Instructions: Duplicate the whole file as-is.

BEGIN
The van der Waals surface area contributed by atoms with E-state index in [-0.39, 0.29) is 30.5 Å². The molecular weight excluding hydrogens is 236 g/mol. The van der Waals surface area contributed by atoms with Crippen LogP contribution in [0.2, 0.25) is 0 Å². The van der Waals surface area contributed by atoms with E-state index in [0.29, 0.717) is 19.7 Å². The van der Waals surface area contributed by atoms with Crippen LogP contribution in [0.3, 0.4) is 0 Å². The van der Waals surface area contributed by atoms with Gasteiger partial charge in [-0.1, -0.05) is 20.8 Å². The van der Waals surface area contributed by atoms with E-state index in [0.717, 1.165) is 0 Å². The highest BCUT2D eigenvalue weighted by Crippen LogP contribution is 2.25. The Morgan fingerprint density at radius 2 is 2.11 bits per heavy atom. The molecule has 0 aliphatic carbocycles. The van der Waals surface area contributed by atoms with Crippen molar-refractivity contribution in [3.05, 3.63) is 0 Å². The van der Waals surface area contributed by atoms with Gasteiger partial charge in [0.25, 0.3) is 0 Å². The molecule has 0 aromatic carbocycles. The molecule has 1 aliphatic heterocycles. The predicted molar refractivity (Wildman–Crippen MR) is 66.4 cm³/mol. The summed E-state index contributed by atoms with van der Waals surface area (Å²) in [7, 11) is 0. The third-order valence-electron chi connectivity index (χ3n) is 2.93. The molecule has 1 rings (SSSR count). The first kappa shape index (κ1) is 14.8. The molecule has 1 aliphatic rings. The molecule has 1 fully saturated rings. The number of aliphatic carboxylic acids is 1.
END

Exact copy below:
The van der Waals surface area contributed by atoms with E-state index in [-0.39, 0.29) is 30.5 Å². The molecular weight excluding hydrogens is 236 g/mol. The van der Waals surface area contributed by atoms with Crippen LogP contribution in [0.2, 0.25) is 0 Å². The van der Waals surface area contributed by atoms with E-state index in [0.29, 0.717) is 19.7 Å². The van der Waals surface area contributed by atoms with Crippen LogP contribution in [0.3, 0.4) is 0 Å². The van der Waals surface area contributed by atoms with Gasteiger partial charge in [-0.1, -0.05) is 20.8 Å². The van der Waals surface area contributed by atoms with E-state index in [0.717, 1.165) is 0 Å². The highest BCUT2D eigenvalue weighted by Crippen LogP contribution is 2.25. The Morgan fingerprint density at radius 2 is 2.11 bits per heavy atom. The molecule has 0 aliphatic carbocycles. The van der Waals surface area contributed by atoms with Crippen molar-refractivity contribution in [3.05, 3.63) is 0 Å². The van der Waals surface area contributed by atoms with Gasteiger partial charge in [0.25, 0.3) is 0 Å². The molecule has 0 aromatic carbocycles. The molecule has 1 aliphatic heterocycles. The predicted molar refractivity (Wildman–Crippen MR) is 66.4 cm³/mol. The summed E-state index contributed by atoms with van der Waals surface area (Å²) in [7, 11) is 0. The third-order valence-electron chi connectivity index (χ3n) is 2.93. The molecule has 1 rings (SSSR count). The first kappa shape index (κ1) is 14.8. The molecule has 1 aliphatic rings. The molecule has 1 fully saturated rings. The number of aliphatic carboxylic acids is 1.